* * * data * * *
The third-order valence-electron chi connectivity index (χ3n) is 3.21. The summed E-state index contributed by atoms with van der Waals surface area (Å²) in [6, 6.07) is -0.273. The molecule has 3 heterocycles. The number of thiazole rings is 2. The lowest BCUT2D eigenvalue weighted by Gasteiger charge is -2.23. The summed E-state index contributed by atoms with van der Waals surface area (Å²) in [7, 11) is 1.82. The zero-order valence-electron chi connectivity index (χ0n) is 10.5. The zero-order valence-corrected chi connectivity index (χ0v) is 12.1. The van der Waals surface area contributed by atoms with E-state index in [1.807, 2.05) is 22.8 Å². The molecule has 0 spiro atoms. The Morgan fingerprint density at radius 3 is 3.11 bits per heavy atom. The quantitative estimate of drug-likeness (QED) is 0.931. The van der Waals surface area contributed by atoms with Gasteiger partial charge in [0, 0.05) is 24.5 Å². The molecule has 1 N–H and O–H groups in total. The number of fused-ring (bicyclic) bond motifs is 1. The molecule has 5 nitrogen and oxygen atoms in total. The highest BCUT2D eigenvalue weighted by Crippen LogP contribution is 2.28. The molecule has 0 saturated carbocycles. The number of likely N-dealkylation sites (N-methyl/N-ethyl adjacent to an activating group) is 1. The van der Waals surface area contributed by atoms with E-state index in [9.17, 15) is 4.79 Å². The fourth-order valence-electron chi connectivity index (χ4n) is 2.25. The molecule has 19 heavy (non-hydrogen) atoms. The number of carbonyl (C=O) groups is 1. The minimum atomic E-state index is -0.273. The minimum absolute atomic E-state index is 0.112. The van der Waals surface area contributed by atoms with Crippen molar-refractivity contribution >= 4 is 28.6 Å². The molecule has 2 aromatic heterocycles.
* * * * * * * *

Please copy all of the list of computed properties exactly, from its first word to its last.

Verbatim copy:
The third-order valence-electron chi connectivity index (χ3n) is 3.21. The summed E-state index contributed by atoms with van der Waals surface area (Å²) in [6, 6.07) is -0.273. The molecule has 3 heterocycles. The number of thiazole rings is 2. The lowest BCUT2D eigenvalue weighted by Gasteiger charge is -2.23. The summed E-state index contributed by atoms with van der Waals surface area (Å²) in [7, 11) is 1.82. The zero-order valence-electron chi connectivity index (χ0n) is 10.5. The zero-order valence-corrected chi connectivity index (χ0v) is 12.1. The van der Waals surface area contributed by atoms with E-state index in [1.807, 2.05) is 22.8 Å². The molecule has 0 spiro atoms. The Morgan fingerprint density at radius 3 is 3.11 bits per heavy atom. The quantitative estimate of drug-likeness (QED) is 0.931. The van der Waals surface area contributed by atoms with Gasteiger partial charge in [0, 0.05) is 24.5 Å². The molecule has 1 N–H and O–H groups in total. The number of fused-ring (bicyclic) bond motifs is 1. The molecule has 5 nitrogen and oxygen atoms in total. The highest BCUT2D eigenvalue weighted by Crippen LogP contribution is 2.28. The molecule has 0 saturated carbocycles. The number of likely N-dealkylation sites (N-methyl/N-ethyl adjacent to an activating group) is 1. The van der Waals surface area contributed by atoms with E-state index in [9.17, 15) is 4.79 Å². The fourth-order valence-electron chi connectivity index (χ4n) is 2.25. The molecule has 19 heavy (non-hydrogen) atoms. The number of carbonyl (C=O) groups is 1. The minimum atomic E-state index is -0.273. The minimum absolute atomic E-state index is 0.112. The van der Waals surface area contributed by atoms with Crippen molar-refractivity contribution >= 4 is 28.6 Å². The molecule has 2 aromatic heterocycles.